Charles E. Hyatt Takes Charge

Charles E Hyatt 1927

Charles E Hyatt 1927

For several years, Theodore Hyatt had suffered from stones in his urinary tract. On December 28, 1887, Professor William Forbes of Jefferson Hospital, performed the delicate surgery of removing these stones. At first the surgery appeared to be successful, however, two days later, Hyatt’s heart failed. Surrounded by family, he passed quietly on December 31. Hyatt’s casket rested upon a catafalque in the main corridor of Old Main, with members of the Class of 1888 posted as a guard of honor. Described as a “grand, good and noble,” man, more than two thousand persons paid their respects to his memory as his casket, followed by the PMA Cadet Corps, was taken by a hearse through the streets of Chester to the Chester Rural Cemetery.

For 35 years Hyatt’s commanding presence and dynamic leadership had provided direction for the school. At the time of his death, PMA was “one of the best-known and best-established military academies in the country.” At a meeting in Philadelphia, the Board of Trustees unanimously elected Charles E. Hyatt to succeed his father as President of Pennsylvania Military Academy in February, 1888.

Charles E. Hyatt had been a graduate of the Class of 1872. After graduation he was appointed to teach mathematics, elocution and tactics at PMA. In 1873, he became Adjutant and in 1876 he was appointed treasurer and Professor of Rhetoric. By 1881, Charles Hyatt was the Vice-President. Upon becoming President, he was given the rank of Colonel of Infantry by the Governor of Pennsylvania. In 1923, Pennsylvania Governor Gifford Pinchot was authorized by the legislature to make Hyatt a Brigadier General.

Hyatt had every intention of continuing the traditions of his father. He also believed that military training was considered the best form of education. However, he held onto his belief that it was more important to make a man than to educate a mind. To accomplish this objective, Hyatt preferred close personal contact with the Cadets. Almost immediately he began a series of small but significant changes at PMA. The daily schedule of the Cadet was modified. Reveille was moved from 6:00 to 6:30 a.m., and the morning study period (6:30 to 7:30 a.m.) was abolished. Cadets on the Merit List were also permitted to wear stars on the collars of their uniforms to signify their academic accomplishments.

Although the younger Hyatt may have been warmer and kinder, he was a firm disciplinarian. Previously, although prohibited, the rule against drinking alcohol was rarely enforced. New regulations prohibiting alcohol clearly stated that “The penalty for the violation of this rule (forbidding the use of alcohol) is expulsion.” In addition, Cadets were discouraged from using tobacco because it was considered to be “injurious” to their health. This ban lasted until 1929.

At the same time as Hyatt was making changes to Cadet regulations, he began to increase the average age of all students. This was done in part to make the school more like a college. It also aa response to the alumni concern that the name “Academy” diminished the value of their degrees. By 1892, the Pennsylvania Legislature granted the school “all the powers of a Military University.” The Board of Trustees then petitioned the courts to change the name to Pennsylvania Military College.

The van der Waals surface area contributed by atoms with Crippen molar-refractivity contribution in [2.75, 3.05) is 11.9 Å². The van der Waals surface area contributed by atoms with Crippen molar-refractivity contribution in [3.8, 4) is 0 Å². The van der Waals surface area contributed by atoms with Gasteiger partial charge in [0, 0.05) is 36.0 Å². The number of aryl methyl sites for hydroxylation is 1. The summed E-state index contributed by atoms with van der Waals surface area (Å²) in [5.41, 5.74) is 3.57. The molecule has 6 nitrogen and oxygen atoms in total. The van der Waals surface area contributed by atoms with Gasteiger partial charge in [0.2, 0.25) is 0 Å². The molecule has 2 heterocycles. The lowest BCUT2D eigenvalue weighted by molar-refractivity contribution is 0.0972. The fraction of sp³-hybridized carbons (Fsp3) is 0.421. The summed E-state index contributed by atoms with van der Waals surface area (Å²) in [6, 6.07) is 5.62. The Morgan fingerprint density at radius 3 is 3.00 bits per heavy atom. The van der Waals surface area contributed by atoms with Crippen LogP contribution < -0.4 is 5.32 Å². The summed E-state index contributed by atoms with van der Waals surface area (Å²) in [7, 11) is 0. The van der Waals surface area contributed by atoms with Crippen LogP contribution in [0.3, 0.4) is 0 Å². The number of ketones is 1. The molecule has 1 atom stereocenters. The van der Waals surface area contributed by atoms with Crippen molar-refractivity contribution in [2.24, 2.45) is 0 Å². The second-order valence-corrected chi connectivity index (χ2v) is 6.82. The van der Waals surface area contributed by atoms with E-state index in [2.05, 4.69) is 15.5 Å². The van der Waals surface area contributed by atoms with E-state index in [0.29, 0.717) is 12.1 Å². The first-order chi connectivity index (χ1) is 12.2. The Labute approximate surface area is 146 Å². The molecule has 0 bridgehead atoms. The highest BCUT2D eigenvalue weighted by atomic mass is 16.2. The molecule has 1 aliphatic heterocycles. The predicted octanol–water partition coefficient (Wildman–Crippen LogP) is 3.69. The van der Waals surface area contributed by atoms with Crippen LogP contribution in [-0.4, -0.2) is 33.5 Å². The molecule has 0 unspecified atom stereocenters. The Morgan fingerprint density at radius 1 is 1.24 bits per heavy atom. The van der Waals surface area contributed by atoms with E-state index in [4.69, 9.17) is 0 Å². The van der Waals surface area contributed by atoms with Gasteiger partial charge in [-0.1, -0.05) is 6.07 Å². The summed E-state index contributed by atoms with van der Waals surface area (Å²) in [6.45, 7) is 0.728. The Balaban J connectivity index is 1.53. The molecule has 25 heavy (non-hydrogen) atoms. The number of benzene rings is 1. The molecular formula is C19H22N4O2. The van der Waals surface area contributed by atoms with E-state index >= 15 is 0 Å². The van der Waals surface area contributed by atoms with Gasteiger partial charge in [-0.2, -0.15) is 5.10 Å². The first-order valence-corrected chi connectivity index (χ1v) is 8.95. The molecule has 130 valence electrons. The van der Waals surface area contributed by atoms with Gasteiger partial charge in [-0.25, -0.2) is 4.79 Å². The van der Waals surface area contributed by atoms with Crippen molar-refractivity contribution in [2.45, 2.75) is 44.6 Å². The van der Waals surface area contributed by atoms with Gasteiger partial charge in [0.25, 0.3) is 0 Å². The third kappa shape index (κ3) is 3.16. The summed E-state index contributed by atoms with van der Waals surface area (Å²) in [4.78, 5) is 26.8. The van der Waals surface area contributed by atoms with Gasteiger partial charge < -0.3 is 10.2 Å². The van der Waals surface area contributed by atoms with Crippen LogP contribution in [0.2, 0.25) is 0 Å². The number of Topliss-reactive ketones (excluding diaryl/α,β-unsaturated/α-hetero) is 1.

Hyatt’s interest in mounted drill resulted in the purchase of cavalry horses and in cavalry drill being added as an optional course to the program in 1889. Lt Beverly W. Dunn, U.S. Light Artillery, was on the military staff at the time and was chosen to be one of the instructors. In 1897, the John C. Bergfels medal and competition were introduced. This coveted prize was the awarded to that Cadet most proficient in horsemanship and cavalry drill. This challenging and exhausting competition, lasting two days, was open to the public and often attracted thousands of spectators.

Since 1869, the War Department had sent Army staff and equipment to PMA. There was, however, no method of evaluating their effectiveness. That changed in 1889. A team of inspectors, led by Lt. William P. Duvall, Fifth Artillery, from the War Department’s Inspector General’s office came to PMC. The school did well. When Brigadier General Joseph C. Breckenridge, the Inspector General of the Army, conducted the inspection in 1896, he reported “The military instruction of this school is of a superior type … The corps was a specially interesting and intelligent body of young gentlemen….” The results of future inspections were similar and in 1903 PMC was named one of the ten distinguished military institutions in the country.

The nineteenth century came to a close with the Spanish-American War. PMC Alumni responded to this conflict as expected and their military record strengthened the school’s reputation. As the new century opened, Hyatt still had much to do, but PMC was considered to be “nearly on a par with West Point.”